Silver Rights

News, thoughts and comments on civil rights and related issues.

Saturday, August 23, 2003  

In the news

  • Pedophile priest murdered
  • One of the Catholic priests accused of sexual misconduct has been murdered a year into his decade long sentence for child molestation. He was tried and convicted in one case, though there are 130 accusations that he sexually abused children during his 30-year career.

    (CNN) -- John Geoghan, a defrocked Roman Catholic priest and convicted child molester, died Saturday after he was assaulted in prison, a spokeswoman for the Massachusetts Department of Corrections told CNN.

    Geoghan was injured during an incident with another inmate about noon and died shortly after being taken to Leominster Hospital, Department Of Corrections spokeswoman Kelly Nantel said.

    Geoghan became a central figure in the Catholic Church's sex abuse scandal. He was found guilty in January 2002 of molesting a boy in a swimming pool a decade earlier and sentenced to nine to 10 years in prison.

    Pedophiles, or "short eyes" in prison parlance, are said to be at the bottom of the pecking order among inmates. Geoghan's notoriety may also have played a role in his swift demise. However, I can't condone vigilantism. I believe even the worst criminals should be allowed to serve their court-mandated sentences instead of being resentenced by their peers in prison. An investigation should be conducted to make sure Geoghan received a reasonable degree of protection from other inmates during his incarceration. The prison system should be held responsible if his murder could have been prevented.

  • Was King's speech underestimated?
  • Comedian and civil rights activist Dick Gregory has a novel view of Dr. Martin Luther King's famous speech forty years ago, according to columnist Clarence Page.

    WASHINGTON -- I am more than halfway into ABC News anchor Peter Jennings' excellent documentary on Martin Luther King's "I Have A Dream" speech when I hear comedian-activist Dick Gregory get to the real reason why millions of TV viewers watched King's speech: A lot of people feared there was going to be "trouble."

    "And why did white folks look at it?" Gregory says. Not because they wanted to hear what black people had to say. "They thought it was going to be a bloodbath. They thought it was going to be violence and so they listened all the way to the end."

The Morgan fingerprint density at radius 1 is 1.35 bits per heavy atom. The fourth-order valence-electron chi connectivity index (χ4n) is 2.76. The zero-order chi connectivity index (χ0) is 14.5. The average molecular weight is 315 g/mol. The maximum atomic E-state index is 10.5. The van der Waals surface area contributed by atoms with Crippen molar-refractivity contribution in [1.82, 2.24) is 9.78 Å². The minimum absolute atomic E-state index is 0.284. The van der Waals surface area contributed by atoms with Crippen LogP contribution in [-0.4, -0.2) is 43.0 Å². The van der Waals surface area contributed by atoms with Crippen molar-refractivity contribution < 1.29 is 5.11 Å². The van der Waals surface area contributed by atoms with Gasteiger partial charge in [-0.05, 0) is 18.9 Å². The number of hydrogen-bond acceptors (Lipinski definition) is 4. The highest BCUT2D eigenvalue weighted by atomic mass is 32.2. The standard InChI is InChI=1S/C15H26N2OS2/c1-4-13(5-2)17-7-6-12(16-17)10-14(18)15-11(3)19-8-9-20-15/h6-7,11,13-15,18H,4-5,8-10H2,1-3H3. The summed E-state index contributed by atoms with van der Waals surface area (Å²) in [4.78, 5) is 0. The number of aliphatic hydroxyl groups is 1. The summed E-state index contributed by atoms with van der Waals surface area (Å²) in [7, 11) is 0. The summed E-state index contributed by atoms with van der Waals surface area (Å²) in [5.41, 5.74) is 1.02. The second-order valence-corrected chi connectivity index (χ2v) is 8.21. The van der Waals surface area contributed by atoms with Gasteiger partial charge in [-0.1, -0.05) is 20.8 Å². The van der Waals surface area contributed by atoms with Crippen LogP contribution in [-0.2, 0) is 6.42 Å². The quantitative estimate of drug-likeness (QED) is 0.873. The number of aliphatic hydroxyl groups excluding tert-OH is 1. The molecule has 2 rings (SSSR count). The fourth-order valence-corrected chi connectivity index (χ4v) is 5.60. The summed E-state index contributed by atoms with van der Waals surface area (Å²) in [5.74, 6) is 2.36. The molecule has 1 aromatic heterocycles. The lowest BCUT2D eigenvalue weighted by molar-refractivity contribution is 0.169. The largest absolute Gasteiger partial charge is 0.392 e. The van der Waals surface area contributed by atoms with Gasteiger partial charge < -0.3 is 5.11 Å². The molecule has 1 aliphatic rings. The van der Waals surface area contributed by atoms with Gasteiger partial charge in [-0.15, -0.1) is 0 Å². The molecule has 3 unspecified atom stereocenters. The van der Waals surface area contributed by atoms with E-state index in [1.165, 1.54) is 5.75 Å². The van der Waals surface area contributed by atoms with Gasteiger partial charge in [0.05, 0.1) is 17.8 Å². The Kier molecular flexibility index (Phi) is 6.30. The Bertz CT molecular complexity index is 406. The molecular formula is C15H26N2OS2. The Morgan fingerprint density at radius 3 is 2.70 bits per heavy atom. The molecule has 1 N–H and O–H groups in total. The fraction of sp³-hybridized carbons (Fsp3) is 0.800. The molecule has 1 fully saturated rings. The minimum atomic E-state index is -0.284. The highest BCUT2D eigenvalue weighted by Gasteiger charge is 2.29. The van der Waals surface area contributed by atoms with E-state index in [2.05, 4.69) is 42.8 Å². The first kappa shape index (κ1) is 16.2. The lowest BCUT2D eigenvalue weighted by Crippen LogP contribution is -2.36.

According to Gregory, the networks probably would not have gotten much of an audience if they simply announced that "we have a very eloquent Negro that's going to give a very eloquent speech, we want you to listen."

    I was not available to record anything at the time, but Page was, and he vouches for the at least partial accuracy of Gregory's observation. The entire country was on edge and there was even talk of declaring martial law. Many African-Americans, in both the North and South, were just plain fed up.

    All three networks covered the speech live. I was a high schooler in southern Ohio and did not have a huge interest in world events. But I watched every minute of King's speech. Racial segregation was still legal. My parents could not take me to certain amusement parks, hotels or restaurants. When we traveled far, we slept in our car. The only difference for us in the North was that we could ride in the front of the bus and we didn't have "white" and "colored" signs.

    Page asserts that King's own mood in the speech encompassed that anger and disgust, though it has receded from memory in subsequent years. The great man wrote, unabashedly, of African-Americans as a group of people cheated by America -- sent a check not backed by funds.

    The columnist observes that the second, more optimistic part of King's speech is what is usually applauded by Americans, including those who oppose most mechanisms to achieve racial equality, now.